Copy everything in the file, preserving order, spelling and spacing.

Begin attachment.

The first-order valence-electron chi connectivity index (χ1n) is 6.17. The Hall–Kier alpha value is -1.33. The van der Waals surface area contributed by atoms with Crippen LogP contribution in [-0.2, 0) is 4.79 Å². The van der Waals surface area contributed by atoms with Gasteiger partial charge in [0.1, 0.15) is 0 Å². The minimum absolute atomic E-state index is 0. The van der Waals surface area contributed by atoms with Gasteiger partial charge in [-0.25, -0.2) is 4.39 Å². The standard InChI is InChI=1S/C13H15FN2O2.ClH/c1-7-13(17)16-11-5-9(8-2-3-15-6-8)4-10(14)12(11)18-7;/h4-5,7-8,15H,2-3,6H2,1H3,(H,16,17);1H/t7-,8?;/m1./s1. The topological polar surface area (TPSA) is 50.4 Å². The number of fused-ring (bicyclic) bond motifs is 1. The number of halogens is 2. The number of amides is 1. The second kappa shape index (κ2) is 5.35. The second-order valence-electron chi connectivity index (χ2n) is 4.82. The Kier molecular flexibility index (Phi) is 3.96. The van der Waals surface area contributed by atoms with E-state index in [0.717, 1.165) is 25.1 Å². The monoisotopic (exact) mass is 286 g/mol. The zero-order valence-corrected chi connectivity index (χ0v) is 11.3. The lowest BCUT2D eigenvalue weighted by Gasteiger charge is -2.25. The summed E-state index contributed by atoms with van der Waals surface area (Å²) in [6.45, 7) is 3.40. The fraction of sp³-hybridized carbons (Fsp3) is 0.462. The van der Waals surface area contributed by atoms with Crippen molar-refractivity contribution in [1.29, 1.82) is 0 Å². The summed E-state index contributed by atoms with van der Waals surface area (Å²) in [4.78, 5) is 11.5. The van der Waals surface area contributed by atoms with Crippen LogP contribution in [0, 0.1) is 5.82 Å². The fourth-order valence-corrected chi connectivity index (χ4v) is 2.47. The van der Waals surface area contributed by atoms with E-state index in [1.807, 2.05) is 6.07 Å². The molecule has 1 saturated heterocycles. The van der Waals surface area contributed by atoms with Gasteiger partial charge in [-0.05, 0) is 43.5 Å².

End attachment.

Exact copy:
The first-order valence-electron chi connectivity index (χ1n) is 6.17. The Hall–Kier alpha value is -1.33. The van der Waals surface area contributed by atoms with Crippen LogP contribution in [-0.2, 0) is 4.79 Å². The van der Waals surface area contributed by atoms with Gasteiger partial charge in [0.1, 0.15) is 0 Å². The minimum absolute atomic E-state index is 0. The van der Waals surface area contributed by atoms with Gasteiger partial charge in [-0.25, -0.2) is 4.39 Å². The standard InChI is InChI=1S/C13H15FN2O2.ClH/c1-7-13(17)16-11-5-9(8-2-3-15-6-8)4-10(14)12(11)18-7;/h4-5,7-8,15H,2-3,6H2,1H3,(H,16,17);1H/t7-,8?;/m1./s1. The topological polar surface area (TPSA) is 50.4 Å². The number of fused-ring (bicyclic) bond motifs is 1. The number of halogens is 2. The number of amides is 1. The second kappa shape index (κ2) is 5.35. The second-order valence-electron chi connectivity index (χ2n) is 4.82. The Kier molecular flexibility index (Phi) is 3.96. The van der Waals surface area contributed by atoms with E-state index in [0.717, 1.165) is 25.1 Å². The monoisotopic (exact) mass is 286 g/mol. The zero-order valence-corrected chi connectivity index (χ0v) is 11.3. The lowest BCUT2D eigenvalue weighted by Gasteiger charge is -2.25. The summed E-state index contributed by atoms with van der Waals surface area (Å²) in [6.45, 7) is 3.40. The fraction of sp³-hybridized carbons (Fsp3) is 0.462. The van der Waals surface area contributed by atoms with Crippen molar-refractivity contribution in [1.29, 1.82) is 0 Å². The summed E-state index contributed by atoms with van der Waals surface area (Å²) in [4.78, 5) is 11.5. The van der Waals surface area contributed by atoms with Crippen LogP contribution in [0, 0.1) is 5.82 Å². The fourth-order valence-corrected chi connectivity index (χ4v) is 2.47. The van der Waals surface area contributed by atoms with E-state index in [1.807, 2.05) is 6.07 Å². The molecule has 1 saturated heterocycles. The van der Waals surface area contributed by atoms with Gasteiger partial charge in [-0.05, 0) is 43.5 Å².